Without an obvious way to measure contribution to success, it's best that the profits of success be distributed in a manner agreeable to everyone involved in making success happen. Success comes from a combination of capital and labor that is different for every business, so it seems best for each business to decide how to allocate profits among owners and employees on their own as part of a profit sharing program.

Today, we already have examples of companies who practice profit sharing. In these models, some of the total return of the company is distributed to those who generated that return. Employee ownership models offer similar incentives, as do typical sales or money management jobs where a commission is paid. The key component in these kinds of businesses is that the compensation due to everyone involved scales with the success. Everyone involved earns a percentage, rather than a fixed sum.

However, most jobs are not like this, and many people – not to mention entities like lending organizations – are uncomfortable with jobs whose compensation has little to no floor. And in many of these jobs, the profits shared are a relative pittance compared to the total profit. For example, an employer who shared 5% of profits with employees would be exceptionally generous.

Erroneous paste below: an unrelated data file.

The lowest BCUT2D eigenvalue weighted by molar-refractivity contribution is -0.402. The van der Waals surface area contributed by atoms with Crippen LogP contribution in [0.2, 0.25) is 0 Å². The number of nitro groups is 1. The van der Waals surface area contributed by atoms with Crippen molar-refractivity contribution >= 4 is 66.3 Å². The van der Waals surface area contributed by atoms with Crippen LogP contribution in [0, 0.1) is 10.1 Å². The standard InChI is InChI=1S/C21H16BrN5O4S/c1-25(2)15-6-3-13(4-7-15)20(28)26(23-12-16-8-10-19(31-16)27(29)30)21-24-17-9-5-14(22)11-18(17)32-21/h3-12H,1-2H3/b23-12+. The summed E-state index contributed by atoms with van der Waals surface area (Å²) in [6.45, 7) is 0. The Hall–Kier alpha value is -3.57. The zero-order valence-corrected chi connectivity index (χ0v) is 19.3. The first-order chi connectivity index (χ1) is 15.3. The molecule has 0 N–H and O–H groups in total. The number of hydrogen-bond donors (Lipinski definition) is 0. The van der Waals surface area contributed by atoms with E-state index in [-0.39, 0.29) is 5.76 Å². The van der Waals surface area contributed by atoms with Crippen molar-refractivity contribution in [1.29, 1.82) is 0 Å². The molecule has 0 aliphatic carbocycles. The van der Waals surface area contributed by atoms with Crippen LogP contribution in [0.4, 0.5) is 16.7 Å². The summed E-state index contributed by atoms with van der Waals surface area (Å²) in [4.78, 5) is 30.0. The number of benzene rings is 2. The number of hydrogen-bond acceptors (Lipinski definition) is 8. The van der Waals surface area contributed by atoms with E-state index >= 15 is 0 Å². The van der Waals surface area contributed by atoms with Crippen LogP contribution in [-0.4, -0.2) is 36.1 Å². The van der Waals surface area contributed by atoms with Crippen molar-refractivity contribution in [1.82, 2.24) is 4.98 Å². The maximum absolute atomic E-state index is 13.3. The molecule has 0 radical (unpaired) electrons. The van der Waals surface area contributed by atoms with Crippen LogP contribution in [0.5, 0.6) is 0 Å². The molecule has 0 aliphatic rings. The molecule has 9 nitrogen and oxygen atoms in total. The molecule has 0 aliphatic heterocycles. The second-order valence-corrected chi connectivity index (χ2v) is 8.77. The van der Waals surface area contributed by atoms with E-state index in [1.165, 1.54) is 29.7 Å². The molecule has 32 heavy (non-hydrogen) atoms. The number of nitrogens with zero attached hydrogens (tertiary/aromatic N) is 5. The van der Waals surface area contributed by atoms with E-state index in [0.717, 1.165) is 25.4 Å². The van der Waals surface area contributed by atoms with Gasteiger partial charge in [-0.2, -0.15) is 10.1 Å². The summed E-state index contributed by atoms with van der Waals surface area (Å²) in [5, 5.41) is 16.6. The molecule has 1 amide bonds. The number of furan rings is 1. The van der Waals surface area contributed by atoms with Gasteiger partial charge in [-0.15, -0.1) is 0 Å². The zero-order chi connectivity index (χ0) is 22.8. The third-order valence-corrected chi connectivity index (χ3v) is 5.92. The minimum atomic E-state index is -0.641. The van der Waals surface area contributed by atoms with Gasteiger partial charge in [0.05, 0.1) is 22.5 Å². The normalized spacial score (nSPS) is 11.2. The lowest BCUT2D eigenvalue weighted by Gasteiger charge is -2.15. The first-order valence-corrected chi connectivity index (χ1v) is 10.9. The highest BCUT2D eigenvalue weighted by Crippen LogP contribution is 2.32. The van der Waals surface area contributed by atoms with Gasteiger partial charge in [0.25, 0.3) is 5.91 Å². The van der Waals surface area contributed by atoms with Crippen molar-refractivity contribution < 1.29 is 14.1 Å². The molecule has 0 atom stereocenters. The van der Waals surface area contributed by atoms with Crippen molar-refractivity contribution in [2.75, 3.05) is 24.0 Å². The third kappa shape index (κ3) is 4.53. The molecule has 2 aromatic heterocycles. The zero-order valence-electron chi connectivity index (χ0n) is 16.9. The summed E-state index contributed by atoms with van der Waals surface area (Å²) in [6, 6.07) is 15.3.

I am not sure how to cause macro changes to our economic system in this vein, but I can see ways for individuals to align themselves more in that direction. The step you can take today is to try and find jobs which include some percentage-based share of profits to their employees. The higher the percentage, the better, even if the actual numbers are less than a different job you could get.

Further, try and encourage your employer to increase profit sharing. It’s still the case that most employers need their employees to do their work today, so leverage that need to gain for yourself while you still can. Try to get profit sharing as a permanent component of your employment contract, and encourage your co-workers to do the same. If you can, organize – unions have always been the friend of the worker (how capital holders have managed to convince workers to hate unions is a tragic coup for another discussion).